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About "The Child-Ghost; A Story of the Last Loyalist

"The Child-Ghost; A Story of the Last Loyalist" was first published in the May 1842 issue of The United States Magazine and Democratic Review, often referred to simply as The Democratic Review. It was the sixth of nine short stories that were published for the first time in the journal—the eight others being "Death in the School-Room. A Fact." (August 1841), "Wild Frank's Return" (November 1841), "Bervance: or, Father and Son" (December 1841), "The Tomb-Blossoms" (January 1842), "The Last of the Sacred Army" (March 1842), "A Legend of Life and Love" (July 1842), "The Angel of Tears" (September 1842), and "Revenge and Requital; A Tale of a Murderer Escaped" (July/August 1845).

The Democratic Review, jointly founded by John L. O'Sullivan and Samuel D. Langtree, promoted liberal democratic politics and became a prestigious literary magazine of the time. In addition to publishing articles on national policy and playing an important role as an organ of the Democratic Party, The Democratic Review formed longstanding publishing relationships with well known nineteenth-century fiction writers and poets, thereby building its reputation for literary excellence.1 The editors published works by Nathaniel Hawthorne, Ralph Waldo Emerson, William Cullen Bryant, and Henry David Thoreau, among others. Whitman was in his early twenties when his stories began appearing in The Democratic Review. The journal also published Whitman's "A Dialogue [Against Capital Punishment]" (November 1845) and, later, a review of Leaves of Grass titled "Walt Whitman And His Poems" that he wrote himself (September 1855).2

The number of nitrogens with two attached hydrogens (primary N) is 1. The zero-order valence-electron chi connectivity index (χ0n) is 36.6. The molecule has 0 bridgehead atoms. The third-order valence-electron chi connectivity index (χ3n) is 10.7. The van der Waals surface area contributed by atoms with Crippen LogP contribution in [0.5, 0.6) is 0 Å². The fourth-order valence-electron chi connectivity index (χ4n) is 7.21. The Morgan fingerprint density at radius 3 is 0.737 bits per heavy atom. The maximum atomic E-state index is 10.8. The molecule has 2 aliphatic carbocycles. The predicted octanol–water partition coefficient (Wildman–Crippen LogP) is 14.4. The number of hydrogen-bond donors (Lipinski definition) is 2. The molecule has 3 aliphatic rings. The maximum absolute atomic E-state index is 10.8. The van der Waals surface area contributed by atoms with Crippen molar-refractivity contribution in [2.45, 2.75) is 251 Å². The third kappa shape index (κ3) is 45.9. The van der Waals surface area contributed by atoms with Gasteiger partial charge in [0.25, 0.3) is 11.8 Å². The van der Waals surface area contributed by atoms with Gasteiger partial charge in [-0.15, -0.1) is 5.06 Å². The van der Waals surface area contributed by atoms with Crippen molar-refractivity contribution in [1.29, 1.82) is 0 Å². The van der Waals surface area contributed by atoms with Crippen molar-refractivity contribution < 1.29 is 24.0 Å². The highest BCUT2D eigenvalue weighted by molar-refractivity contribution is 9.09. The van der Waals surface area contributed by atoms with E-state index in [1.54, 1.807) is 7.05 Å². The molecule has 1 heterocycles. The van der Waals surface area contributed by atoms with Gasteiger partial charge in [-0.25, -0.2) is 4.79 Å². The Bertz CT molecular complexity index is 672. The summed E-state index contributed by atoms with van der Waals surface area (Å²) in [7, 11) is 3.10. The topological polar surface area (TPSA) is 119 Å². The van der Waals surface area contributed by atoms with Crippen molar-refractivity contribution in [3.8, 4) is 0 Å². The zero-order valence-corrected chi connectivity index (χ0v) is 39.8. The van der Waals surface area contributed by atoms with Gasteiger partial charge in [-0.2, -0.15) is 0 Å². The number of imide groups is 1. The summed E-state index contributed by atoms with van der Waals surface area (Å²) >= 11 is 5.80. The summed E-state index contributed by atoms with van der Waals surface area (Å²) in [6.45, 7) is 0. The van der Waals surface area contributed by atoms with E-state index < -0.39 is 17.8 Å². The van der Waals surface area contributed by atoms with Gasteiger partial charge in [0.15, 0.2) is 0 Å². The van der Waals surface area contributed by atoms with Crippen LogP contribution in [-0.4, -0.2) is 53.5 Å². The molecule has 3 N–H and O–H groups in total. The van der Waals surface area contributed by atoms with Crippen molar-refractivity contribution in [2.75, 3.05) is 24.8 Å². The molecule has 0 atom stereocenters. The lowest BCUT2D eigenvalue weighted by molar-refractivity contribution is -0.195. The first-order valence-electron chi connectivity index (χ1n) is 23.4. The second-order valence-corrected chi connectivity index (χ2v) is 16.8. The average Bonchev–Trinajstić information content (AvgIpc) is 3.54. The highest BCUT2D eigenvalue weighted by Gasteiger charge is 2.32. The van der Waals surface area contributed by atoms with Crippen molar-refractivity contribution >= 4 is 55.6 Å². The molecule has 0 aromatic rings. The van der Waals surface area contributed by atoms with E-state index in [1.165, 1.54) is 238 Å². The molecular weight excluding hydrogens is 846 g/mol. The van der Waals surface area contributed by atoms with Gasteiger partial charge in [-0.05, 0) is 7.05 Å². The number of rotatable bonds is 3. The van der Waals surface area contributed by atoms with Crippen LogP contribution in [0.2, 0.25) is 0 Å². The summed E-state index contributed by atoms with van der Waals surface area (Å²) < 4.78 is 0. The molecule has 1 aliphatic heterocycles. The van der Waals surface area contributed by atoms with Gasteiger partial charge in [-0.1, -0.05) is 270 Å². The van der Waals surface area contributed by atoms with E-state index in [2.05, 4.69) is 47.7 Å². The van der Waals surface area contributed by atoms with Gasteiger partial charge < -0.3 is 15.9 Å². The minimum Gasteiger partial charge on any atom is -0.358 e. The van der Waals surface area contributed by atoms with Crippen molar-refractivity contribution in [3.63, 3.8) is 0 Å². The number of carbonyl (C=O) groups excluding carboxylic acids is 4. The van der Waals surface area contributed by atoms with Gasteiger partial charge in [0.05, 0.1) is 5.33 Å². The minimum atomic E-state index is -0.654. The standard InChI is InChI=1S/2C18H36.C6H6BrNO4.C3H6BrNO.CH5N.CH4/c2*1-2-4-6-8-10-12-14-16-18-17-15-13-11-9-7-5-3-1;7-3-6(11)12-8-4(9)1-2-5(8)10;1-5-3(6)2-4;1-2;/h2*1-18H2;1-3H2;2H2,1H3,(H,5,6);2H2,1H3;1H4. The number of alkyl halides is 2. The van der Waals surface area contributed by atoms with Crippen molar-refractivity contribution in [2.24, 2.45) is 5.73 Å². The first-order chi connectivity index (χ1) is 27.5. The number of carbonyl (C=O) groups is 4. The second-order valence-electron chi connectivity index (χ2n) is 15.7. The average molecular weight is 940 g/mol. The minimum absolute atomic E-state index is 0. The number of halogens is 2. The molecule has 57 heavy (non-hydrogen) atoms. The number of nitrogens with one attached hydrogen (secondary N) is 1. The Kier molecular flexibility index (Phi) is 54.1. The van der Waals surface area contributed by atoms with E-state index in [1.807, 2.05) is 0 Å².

"The Child-Ghost; a Story of the Last Loyalist" is frequently read as a historical ghost story. The tale is an account of Vanhome, a loyalist living in the United States during the Revolutionary War. Vanhome joins the British military, where he fights relentlessly for the loyalist cause. He shows neither mercy nor sympathy for the American armies or for the local civilians. Just prior to the end of the war, when it is apparant that the British have lost, he returns to his family estate and encounters the Gills, tenants of the estate. Vanhome does not identify himself to Mr. Gills, and the elderly man, not realizing that he is talking to Vanhome, describes the last loyalist as a man who has beaten a boy—the orphaned son of Vanhome's brother—to death. That night Vanhome stays with the Gills on the estate, and he sleeps in the room where the boy died. He is haunted by the ghost of the boy, so he flees on the last British ship leaving the United States.3